The popular media image of a woman who has had an abortion is that she regrets it. She sighs with longing whenever she sees a child around the age of her unborn one, thinking that it could have been them.
While the emotional aspect might pop up now and again, many women who’ve had abortions feel that they’ve made the right choice for themselves. A recent study followed women who’ve undergone the procedure and followed up with them for years to determine their emotional wellbeing.
From 2008 to 2010, researchers looked at 667 women across 30 U.S. clinics, and divided them into two groups: women who terminated a pregnancy within the first trimester, and women who terminated within two weeks of the mandated limit. The researchers then called the women every six months afterwards for three years to identify negative and positive emotions associated with the act.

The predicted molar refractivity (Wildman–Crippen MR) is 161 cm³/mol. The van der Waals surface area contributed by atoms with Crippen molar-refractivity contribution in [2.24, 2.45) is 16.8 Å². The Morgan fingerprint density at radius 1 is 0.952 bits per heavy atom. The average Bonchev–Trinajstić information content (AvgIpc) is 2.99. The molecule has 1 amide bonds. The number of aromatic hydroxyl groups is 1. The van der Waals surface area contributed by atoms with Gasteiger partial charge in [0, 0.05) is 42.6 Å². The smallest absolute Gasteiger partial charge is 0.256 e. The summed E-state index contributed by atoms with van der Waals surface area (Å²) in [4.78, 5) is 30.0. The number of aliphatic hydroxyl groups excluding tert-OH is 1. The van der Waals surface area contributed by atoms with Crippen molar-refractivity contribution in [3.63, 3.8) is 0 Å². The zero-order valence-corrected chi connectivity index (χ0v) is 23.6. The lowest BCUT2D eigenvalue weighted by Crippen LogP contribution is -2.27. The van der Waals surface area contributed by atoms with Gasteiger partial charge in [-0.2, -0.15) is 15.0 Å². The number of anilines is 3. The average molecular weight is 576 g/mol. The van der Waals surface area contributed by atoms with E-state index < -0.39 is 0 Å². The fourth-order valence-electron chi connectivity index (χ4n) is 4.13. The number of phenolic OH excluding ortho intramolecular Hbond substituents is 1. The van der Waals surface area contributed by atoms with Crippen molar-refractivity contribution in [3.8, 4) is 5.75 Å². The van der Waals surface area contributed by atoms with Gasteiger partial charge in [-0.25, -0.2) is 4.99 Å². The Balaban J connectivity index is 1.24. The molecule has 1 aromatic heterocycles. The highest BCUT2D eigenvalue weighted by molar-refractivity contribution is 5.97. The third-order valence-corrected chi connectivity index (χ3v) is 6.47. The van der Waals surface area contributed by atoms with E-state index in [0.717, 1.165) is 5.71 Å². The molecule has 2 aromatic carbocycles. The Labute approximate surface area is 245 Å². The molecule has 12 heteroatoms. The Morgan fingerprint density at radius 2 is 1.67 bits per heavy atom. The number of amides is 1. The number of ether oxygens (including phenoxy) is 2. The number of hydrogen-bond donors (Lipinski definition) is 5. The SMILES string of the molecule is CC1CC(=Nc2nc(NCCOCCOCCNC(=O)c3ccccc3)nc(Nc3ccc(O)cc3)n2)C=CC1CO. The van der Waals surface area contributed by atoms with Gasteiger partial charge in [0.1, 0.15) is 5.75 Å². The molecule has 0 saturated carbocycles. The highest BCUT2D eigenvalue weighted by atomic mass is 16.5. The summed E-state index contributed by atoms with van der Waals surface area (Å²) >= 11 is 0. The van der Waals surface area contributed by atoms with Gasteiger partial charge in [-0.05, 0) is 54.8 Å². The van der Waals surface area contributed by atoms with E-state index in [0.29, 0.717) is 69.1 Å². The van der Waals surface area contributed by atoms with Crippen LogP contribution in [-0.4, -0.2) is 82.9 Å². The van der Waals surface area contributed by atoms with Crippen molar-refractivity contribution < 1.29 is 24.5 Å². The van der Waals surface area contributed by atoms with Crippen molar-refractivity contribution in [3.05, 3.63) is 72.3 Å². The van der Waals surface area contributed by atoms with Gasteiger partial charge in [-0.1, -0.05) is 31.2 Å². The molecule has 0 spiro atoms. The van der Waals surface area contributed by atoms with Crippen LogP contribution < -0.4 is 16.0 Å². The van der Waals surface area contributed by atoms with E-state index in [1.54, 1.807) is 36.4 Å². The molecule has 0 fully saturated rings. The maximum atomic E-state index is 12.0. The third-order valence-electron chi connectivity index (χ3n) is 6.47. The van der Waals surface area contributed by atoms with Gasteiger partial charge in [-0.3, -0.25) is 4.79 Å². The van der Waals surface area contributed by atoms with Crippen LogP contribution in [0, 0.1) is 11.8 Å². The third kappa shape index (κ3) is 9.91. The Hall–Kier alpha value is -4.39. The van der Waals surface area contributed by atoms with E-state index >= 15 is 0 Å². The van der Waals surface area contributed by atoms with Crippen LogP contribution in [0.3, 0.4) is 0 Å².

Overall, women felt that they had made the right decision 99% of the time, and experienced “decreased emotional intensity” over time. Those who felt negative emotions were likely to have had a planned pregnancy, and/or difficulty in making the decision to undergo an abortion. There was virtually no difference between how the two groups of women processed the experience.
This is very important information, as it overturns a popularly-held misconception. Hopefully, these results will act as a catalyst so that the Supreme Court will stop basing abortion rulings on “abortion regret.”